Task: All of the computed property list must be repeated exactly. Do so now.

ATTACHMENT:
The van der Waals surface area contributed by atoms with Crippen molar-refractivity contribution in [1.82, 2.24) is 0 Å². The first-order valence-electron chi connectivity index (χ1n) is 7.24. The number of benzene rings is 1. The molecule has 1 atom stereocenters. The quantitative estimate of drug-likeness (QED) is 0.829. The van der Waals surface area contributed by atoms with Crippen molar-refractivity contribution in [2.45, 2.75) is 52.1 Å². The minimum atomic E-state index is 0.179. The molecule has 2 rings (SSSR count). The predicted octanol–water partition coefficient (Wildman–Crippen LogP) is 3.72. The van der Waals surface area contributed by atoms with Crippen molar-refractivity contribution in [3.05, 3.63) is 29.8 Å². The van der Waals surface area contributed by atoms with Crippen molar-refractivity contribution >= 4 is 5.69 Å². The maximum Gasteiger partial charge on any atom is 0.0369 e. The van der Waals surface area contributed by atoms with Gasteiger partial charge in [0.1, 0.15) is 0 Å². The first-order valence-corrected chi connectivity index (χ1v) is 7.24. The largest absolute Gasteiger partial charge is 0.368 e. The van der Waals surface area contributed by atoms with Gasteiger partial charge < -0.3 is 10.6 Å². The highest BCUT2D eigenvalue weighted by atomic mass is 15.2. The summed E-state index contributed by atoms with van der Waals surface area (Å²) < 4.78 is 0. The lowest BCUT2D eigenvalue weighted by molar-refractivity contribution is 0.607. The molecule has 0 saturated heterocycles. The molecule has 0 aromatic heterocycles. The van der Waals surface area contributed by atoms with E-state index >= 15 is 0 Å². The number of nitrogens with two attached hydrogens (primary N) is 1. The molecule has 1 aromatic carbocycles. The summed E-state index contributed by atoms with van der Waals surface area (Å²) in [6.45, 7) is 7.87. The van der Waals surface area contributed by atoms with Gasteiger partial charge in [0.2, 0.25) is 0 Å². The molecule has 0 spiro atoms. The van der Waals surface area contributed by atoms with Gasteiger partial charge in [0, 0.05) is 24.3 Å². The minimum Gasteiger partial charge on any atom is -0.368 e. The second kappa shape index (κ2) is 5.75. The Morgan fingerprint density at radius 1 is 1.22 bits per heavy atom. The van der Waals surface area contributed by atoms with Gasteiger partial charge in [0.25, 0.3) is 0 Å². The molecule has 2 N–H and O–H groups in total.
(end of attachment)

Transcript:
The van der Waals surface area contributed by atoms with Crippen molar-refractivity contribution in [1.82, 2.24) is 0 Å². The first-order valence-electron chi connectivity index (χ1n) is 7.24. The number of benzene rings is 1. The molecule has 1 atom stereocenters. The quantitative estimate of drug-likeness (QED) is 0.829. The van der Waals surface area contributed by atoms with Crippen molar-refractivity contribution in [2.45, 2.75) is 52.1 Å². The minimum atomic E-state index is 0.179. The molecule has 2 rings (SSSR count). The predicted octanol–water partition coefficient (Wildman–Crippen LogP) is 3.72. The van der Waals surface area contributed by atoms with Crippen molar-refractivity contribution in [3.05, 3.63) is 29.8 Å². The van der Waals surface area contributed by atoms with Crippen molar-refractivity contribution >= 4 is 5.69 Å². The maximum Gasteiger partial charge on any atom is 0.0369 e. The van der Waals surface area contributed by atoms with Gasteiger partial charge in [0.1, 0.15) is 0 Å². The first-order valence-corrected chi connectivity index (χ1v) is 7.24. The largest absolute Gasteiger partial charge is 0.368 e. The van der Waals surface area contributed by atoms with Gasteiger partial charge < -0.3 is 10.6 Å². The highest BCUT2D eigenvalue weighted by atomic mass is 15.2. The summed E-state index contributed by atoms with van der Waals surface area (Å²) < 4.78 is 0. The lowest BCUT2D eigenvalue weighted by molar-refractivity contribution is 0.607. The molecule has 0 saturated heterocycles. The molecule has 0 aromatic heterocycles. The van der Waals surface area contributed by atoms with E-state index >= 15 is 0 Å². The number of nitrogens with two attached hydrogens (primary N) is 1. The molecule has 1 aromatic carbocycles. The summed E-state index contributed by atoms with van der Waals surface area (Å²) in [6.45, 7) is 7.87. The van der Waals surface area contributed by atoms with Gasteiger partial charge in [0.2, 0.25) is 0 Å². The molecule has 0 spiro atoms. The van der Waals surface area contributed by atoms with Gasteiger partial charge in [0, 0.05) is 24.3 Å². The minimum Gasteiger partial charge on any atom is -0.368 e. The second kappa shape index (κ2) is 5.75. The Morgan fingerprint density at radius 1 is 1.22 bits per heavy atom. The van der Waals surface area contributed by atoms with Gasteiger partial charge in [0.25, 0.3) is 0 Å². The molecule has 2 N–H and O–H groups in total.